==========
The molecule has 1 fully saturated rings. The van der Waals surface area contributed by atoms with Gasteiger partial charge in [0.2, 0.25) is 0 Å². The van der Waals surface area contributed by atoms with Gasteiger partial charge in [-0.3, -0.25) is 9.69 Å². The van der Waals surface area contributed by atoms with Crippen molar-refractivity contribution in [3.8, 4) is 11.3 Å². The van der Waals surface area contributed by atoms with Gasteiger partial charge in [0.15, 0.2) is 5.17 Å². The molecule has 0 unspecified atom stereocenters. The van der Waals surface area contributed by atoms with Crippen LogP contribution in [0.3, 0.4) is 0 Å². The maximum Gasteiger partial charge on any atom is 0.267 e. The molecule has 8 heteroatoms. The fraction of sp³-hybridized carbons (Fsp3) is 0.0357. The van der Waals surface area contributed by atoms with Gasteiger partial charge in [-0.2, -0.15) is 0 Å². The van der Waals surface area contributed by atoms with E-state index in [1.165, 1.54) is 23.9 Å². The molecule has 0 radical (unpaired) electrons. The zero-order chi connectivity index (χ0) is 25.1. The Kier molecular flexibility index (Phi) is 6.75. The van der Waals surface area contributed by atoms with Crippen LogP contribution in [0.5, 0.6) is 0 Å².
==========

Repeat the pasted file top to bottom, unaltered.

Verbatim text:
The molecule has 1 fully saturated rings. The van der Waals surface area contributed by atoms with Gasteiger partial charge in [0.2, 0.25) is 0 Å². The van der Waals surface area contributed by atoms with Gasteiger partial charge in [-0.3, -0.25) is 9.69 Å². The van der Waals surface area contributed by atoms with Crippen molar-refractivity contribution in [3.8, 4) is 11.3 Å². The van der Waals surface area contributed by atoms with Gasteiger partial charge in [0.15, 0.2) is 5.17 Å². The molecule has 0 unspecified atom stereocenters. The van der Waals surface area contributed by atoms with Crippen LogP contribution in [0.3, 0.4) is 0 Å². The maximum Gasteiger partial charge on any atom is 0.267 e. The molecule has 8 heteroatoms. The fraction of sp³-hybridized carbons (Fsp3) is 0.0357. The van der Waals surface area contributed by atoms with Gasteiger partial charge in [-0.2, -0.15) is 0 Å². The van der Waals surface area contributed by atoms with E-state index in [1.165, 1.54) is 23.9 Å². The molecule has 0 radical (unpaired) electrons. The zero-order chi connectivity index (χ0) is 25.1. The Kier molecular flexibility index (Phi) is 6.75. The van der Waals surface area contributed by atoms with Crippen LogP contribution in [0.5, 0.6) is 0 Å².